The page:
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May 4, 2012 / politicsbitesize

Is Owed Unto

The Governor of the Bank of England, Sir Mervyn King, gave The Today Lecture on Radio 4 on Wednesday 2nd May. He told the 300 invited guests and host Evan Davis that not enough was done to prevent the banking crisis and urged the UK government not to delay in changes to regulating the banks. Sir King expressed his regret at not having ‘shouted from the rooftops’ in 2008 about the impending economic crisis. He concluded that dealing with the consequences of the ‘bad banking situation’ is likely to be ‘a long, slow process’ and ‘the crisis has cast a long shadow’.

But how did we get into this situation in the first place? Why was the power to regulate taken from the Bank of England in 1997? In his book, Paper Promises: Money, Debt and the New World Order, Phillip Coggan examines the evolution of money and the economic breakdowns of the past and present. Below is a review of this title.


On all British bank notes from £5 to £50 the words ‘I promise to pay the bearer on demand the sum of …’ still appear. In eighteen-century Europe an experiment with paper money was begun by John Law, a Scottish mathematician and gambler, who moved to France toward the end of the reign of Louis XIV. The monarchy of France was, at this time, verging on bankruptcy and, as the successor to the King was still only an infant, the duc d’Orléans held the reins. John Law suggested to him that the creation of a bank that could issue paper money in lieu of gold and silver was the best way to get France out of debt. The Banque Générale was created and the duc d’Orléans decreed all taxes could be paid using Law’s new paper money.

Unfortunately, Law held the view that ‘it did not matter that paper money was not backed by an equal amount of gold and silver’ and it was this belief that Coggan cites as the downfall to this early experiment: ‘Had the scheme been kept on a modest scale, with banknotes backed by gold and silver, French economic growth might indeed have been boosted over the long run.’ However, Law’s experiment did not diminish the eventual power of paper money, primarily because precious metals are easy to steal, rare and cumbersome to manoeuvre.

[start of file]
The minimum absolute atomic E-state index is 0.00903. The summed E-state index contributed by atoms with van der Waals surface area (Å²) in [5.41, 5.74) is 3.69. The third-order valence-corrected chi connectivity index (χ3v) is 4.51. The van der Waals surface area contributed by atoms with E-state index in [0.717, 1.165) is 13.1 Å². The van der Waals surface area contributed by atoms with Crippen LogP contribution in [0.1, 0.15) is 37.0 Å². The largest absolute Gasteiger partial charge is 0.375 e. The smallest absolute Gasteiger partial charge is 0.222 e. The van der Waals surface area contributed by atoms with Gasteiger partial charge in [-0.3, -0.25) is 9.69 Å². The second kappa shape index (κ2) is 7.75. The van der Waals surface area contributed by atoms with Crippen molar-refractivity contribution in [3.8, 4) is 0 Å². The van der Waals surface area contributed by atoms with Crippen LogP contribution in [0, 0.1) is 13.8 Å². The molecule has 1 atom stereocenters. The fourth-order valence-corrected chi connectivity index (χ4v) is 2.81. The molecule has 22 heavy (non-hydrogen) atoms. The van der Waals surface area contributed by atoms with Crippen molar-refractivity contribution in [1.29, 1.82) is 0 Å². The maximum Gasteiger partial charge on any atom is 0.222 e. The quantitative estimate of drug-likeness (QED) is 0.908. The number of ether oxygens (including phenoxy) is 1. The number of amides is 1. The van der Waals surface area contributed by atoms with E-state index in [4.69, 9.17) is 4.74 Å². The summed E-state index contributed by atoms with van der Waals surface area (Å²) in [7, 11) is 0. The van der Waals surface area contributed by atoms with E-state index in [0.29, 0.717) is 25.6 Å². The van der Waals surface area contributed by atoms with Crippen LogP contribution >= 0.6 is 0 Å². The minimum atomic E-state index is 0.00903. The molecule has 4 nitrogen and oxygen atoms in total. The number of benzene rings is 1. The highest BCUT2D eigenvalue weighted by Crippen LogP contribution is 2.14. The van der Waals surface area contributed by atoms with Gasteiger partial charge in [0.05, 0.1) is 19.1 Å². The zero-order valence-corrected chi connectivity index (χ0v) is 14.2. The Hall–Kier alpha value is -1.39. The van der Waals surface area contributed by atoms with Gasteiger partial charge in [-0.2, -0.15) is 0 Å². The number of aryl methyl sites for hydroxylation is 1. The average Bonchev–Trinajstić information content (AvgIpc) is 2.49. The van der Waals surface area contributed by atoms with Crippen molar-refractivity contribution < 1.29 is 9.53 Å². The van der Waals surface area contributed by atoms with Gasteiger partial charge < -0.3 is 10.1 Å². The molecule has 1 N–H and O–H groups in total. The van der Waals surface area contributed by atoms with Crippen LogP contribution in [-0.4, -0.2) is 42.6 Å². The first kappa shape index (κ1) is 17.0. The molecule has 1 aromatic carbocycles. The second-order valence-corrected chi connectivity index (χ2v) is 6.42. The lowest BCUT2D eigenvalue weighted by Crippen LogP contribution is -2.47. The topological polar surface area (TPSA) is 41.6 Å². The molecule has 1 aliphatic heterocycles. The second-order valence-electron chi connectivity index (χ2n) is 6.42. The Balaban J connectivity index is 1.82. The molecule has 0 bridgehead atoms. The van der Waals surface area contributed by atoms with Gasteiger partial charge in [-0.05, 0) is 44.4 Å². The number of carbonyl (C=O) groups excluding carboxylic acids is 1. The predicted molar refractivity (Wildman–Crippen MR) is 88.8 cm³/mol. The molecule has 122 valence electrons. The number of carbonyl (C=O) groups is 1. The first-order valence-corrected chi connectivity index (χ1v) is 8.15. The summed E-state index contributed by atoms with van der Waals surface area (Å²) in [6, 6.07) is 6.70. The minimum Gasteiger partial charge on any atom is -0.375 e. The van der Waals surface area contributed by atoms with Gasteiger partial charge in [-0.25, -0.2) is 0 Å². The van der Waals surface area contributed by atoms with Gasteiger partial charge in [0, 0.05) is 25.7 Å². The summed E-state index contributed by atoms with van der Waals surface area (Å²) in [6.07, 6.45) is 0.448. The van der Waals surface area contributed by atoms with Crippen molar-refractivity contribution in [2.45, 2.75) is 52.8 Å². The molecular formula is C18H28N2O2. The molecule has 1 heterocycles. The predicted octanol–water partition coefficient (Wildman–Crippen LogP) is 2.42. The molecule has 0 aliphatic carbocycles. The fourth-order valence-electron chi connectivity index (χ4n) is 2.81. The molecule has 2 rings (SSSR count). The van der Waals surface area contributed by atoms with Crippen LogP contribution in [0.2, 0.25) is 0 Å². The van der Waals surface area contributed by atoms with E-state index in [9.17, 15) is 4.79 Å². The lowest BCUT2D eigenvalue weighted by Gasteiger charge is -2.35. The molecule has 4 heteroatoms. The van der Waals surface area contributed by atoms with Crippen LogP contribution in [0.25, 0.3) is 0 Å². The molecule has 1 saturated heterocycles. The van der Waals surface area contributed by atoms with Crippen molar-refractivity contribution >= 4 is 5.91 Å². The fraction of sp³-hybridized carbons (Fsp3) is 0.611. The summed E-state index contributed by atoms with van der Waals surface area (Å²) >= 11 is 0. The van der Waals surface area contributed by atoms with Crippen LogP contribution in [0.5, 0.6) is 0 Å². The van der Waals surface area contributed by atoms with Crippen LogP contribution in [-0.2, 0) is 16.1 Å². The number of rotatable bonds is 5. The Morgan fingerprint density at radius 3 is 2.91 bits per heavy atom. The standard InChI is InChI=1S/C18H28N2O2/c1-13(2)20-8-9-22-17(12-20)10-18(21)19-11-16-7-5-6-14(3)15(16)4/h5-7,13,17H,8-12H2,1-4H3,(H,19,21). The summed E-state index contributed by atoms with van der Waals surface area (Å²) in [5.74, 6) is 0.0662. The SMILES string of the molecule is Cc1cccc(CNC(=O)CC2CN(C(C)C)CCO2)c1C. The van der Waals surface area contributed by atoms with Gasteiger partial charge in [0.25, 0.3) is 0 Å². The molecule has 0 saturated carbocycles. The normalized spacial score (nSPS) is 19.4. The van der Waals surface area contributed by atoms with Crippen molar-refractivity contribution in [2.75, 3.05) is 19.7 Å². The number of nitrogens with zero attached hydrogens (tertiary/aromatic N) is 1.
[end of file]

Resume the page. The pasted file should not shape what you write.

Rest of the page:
In order to keep their gold and silver safe people began to store their valuables in safes at goldsmiths where they would receive a receipt for their deposit. This receipt was effectively an early banknote and the reason why we see the words ‘I promise to pay the bearer on demand the sum of …’ on our modern day equivalents. The difference between the original receipts and today’s notes is that these days the bearer cannot go into a bank (or a goldsmith) and demand the requisite amount of gold in return for the paper money. This is because in the 1930s the global economy broke with the gold standard, so today most of the world’s currencies are no longer linked to the amount of gold any given country holds in its reserves. Instead most currencies are pegged to the US dollar and worth as much as the exchange rate claims it to be.

In Paper Money Phillip Coggan charts the journey of money from its direct links with gold to the present day climate of abstract money, exchanged at the press of a button. This book provides a valuable insight into the field of economics for those of us who have never studied in depth the ins and outs of such a complex system. The author succinctly charts the story of money and outlines, in layman’s terms, the reason why we find ourselves in the current financial crisis. The reader is taken step by step through the Depression of the 1930s, the breakdown of Bretton Woods, asset bubbles, the problem with sub-prime mortgages, all the way to the collapse of Lehman Brothers and the vast debts the world is now drowning in. As Nassim Nicholas Taleb states on the front cover, ‘This book stands way above anything written on the present economic crisis’, and furthermore it explains it all in a way that anyone with any interest in the subject can understand.

Phillip Coggan, Paper Promises: Money, Debt and the New World Order, Allen Lane, ISBN 978 1846145100, £20.00


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